Taken for Immigrant-ed

Immigration is a hot-button issue at the moment, so I think it’s time for an important re-labelling. ‘Expatriate’ may sound glamourous in a Lost Generation sort of way, but really it is just a euphemism for ‘immigrant’ – in fact, the dictionary entries for the two words are nearly identical, with some variation on length of stay. Expat seems to be a more temporary state: someone who goes to another country, works, creates, lives and takes their earnings home eventually. ‘Immigrant’ implies a more permanent move: a person who leaves one country and commits himself fully to a new one without plans to leave, therefore stimulating the new economy long-term and making lasting cultural contributions. Surely the latter is more favourable than the former, but immigrant remains a dirty word, expat an exciting one. What is more telling is the example sentences given for each in the dictionary: “they found it difficult to expel illegal immigrants” and “American expatriates in London.” Expats are privileged westerners moving to another country in search of adventure or culture. Immigrants are ethnic minorities looking for opportunity or often fleeing danger in their home countries. In the current xenophobic political climate it is too problematic to continue to use the whitewashed term ‘expat’. Call me an immigrant. And let it be known that other immigrants have as much a right to be here (or there, or wherever) as someone whose Syrian background is much less obvious.

So in this month’s installation let me take you instead to Immigrant Green Tea Club, a foreign culture within a foreign culture I found hiding in the privileged enclave of Hampstead, Northwest London.

While waiting to hear back from interviewers about jobs in publishing, I started pounding the pavement looking for a part-time waitressing gig. I found one nearby in a Japanese restaurant called Jin Kichi, a well-loved Hampstead institution for the last 25 years.

Popular with east Asian people, the Jet Set elite and local Hampstonians alike, and manned by employees from Japan, South Korea, Hungary, Hong Kong, Italy, Spain, England and America, the few hundred square feet of Jin Kichi can feel like the General Assembly, however its spirit is distinctly Japanese. Compared to other restaurants behind-the-scenes, Jin Kichi is spotless. The owners are meticulous. Each tiny object has its place and there is not an inch of the small space wasted. Meal time is a cultural experience in itself. Before every shift, the staff gathers downstairs for a family-style meal off sharing plates heaped with home-cooked food, often stuff not even on the menu. It’s the best part of the job by far.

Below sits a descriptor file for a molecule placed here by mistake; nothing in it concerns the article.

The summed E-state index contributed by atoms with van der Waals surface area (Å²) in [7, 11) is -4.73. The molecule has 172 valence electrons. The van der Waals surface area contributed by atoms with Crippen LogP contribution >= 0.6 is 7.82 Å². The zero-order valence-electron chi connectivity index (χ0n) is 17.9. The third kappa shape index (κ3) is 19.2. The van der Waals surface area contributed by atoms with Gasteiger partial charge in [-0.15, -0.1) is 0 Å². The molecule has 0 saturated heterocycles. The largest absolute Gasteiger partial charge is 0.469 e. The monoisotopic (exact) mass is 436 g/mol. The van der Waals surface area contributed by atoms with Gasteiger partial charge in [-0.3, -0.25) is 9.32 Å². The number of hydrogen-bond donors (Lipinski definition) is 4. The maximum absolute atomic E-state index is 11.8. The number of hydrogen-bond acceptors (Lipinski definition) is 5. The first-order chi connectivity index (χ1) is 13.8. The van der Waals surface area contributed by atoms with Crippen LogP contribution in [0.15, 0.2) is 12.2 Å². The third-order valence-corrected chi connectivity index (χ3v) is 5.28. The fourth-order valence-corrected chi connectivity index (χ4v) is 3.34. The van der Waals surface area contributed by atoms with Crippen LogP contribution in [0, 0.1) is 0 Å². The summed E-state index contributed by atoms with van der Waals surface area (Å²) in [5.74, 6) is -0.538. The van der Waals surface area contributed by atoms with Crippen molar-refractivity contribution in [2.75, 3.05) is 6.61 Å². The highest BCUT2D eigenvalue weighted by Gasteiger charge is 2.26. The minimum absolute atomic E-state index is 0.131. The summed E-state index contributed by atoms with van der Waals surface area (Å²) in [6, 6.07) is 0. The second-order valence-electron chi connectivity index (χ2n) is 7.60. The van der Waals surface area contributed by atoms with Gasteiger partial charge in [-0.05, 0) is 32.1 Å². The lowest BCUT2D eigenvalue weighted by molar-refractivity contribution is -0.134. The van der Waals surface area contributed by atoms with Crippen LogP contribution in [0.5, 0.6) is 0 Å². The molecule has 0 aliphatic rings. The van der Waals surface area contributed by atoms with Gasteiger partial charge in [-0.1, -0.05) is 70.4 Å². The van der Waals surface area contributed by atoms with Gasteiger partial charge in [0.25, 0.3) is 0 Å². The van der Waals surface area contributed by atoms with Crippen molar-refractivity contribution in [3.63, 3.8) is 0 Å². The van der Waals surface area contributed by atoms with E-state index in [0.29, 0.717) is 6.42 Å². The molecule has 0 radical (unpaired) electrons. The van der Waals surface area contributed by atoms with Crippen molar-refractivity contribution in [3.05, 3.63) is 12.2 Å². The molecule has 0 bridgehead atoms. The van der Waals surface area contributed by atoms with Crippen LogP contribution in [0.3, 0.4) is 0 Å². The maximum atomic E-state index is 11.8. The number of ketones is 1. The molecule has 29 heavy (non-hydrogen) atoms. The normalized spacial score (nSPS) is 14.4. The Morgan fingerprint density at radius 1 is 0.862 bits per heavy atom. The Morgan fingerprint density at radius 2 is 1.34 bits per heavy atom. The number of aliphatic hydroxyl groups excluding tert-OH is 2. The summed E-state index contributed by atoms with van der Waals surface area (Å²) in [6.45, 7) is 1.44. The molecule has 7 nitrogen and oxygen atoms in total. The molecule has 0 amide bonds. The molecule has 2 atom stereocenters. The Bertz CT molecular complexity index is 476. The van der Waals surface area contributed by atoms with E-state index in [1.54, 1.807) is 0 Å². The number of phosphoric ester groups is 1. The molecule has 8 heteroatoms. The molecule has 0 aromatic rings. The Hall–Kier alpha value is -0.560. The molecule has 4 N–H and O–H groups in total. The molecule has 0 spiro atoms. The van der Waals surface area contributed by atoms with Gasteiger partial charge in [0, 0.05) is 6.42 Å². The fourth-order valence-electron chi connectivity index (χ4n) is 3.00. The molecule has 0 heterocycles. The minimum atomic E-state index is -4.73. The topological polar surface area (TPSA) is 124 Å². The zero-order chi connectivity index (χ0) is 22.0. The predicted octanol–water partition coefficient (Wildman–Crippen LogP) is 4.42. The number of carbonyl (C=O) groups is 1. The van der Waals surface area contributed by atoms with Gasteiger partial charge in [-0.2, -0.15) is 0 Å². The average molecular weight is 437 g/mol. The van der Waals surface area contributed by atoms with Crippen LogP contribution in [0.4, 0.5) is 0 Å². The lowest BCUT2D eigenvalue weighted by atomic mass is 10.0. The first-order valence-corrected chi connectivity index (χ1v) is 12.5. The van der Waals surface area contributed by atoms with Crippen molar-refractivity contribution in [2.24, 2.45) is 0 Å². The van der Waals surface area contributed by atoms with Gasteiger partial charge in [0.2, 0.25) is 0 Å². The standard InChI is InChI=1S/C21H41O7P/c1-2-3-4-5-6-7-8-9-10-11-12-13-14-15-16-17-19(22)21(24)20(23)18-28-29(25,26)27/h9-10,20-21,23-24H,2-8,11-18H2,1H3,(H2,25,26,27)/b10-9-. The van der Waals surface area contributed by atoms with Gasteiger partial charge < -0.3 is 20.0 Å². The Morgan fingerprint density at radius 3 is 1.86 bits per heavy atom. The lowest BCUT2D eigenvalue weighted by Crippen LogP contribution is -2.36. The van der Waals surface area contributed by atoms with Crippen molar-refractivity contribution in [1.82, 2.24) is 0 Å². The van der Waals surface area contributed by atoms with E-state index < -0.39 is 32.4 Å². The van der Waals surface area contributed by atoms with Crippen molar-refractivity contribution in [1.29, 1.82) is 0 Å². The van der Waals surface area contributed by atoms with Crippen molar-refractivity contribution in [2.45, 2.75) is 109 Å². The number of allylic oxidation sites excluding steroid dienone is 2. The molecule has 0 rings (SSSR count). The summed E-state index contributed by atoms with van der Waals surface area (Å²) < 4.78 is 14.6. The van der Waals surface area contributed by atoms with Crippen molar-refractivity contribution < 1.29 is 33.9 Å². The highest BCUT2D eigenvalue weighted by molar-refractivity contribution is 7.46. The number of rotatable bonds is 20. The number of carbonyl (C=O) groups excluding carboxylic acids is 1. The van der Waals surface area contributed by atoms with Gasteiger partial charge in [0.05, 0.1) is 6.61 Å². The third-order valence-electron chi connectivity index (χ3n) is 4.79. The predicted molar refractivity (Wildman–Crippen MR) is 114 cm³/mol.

“You like Japanese food?” I am asked by Matsumoto-san (‘san’ being the honorific suffix used in Japan, and therefore necessary to show respect at work). I explain that beyond it being my favourite cuisine, I lived below a Japanese restaurant as a small child (one of the thousands in Hawaii) and soba, sticky rice, miso shiru, sushi, and tempura are comfort foods. I also of course thought this info may help get me the job, but I needn’t have worried. Giovanni from Sardinia had never even touched chopsticks before his interview six months ago, now he reads out orders in Japanese and snacks on pickled daikon. In fact, my degree in English does absolutely nothing for me here. Hiromi-san asked me the other day, “Why’d you want to work here? You speak such good English, could have any job you want somewhere else.” I felt silly not to have considered this. Sure, I could have found a job as a sales girl in one of the posh shops down the road, but for just a quick few weeks in between finding a place to continue a career, a Japanese restaurant sounded more exciting, exotic. But of course others have worked at the restaurant for years and because of their immigrant status, accent or look, don’t really have the same luxury of finding other jobs easily. Our new dishwasher, also from Italy, barely speaks English. But the whole operation would crumble without him, and the Spanish Ambassador or Harry Styles (both of whom came in last month) wouldn’t get their fatty tuna rolls…



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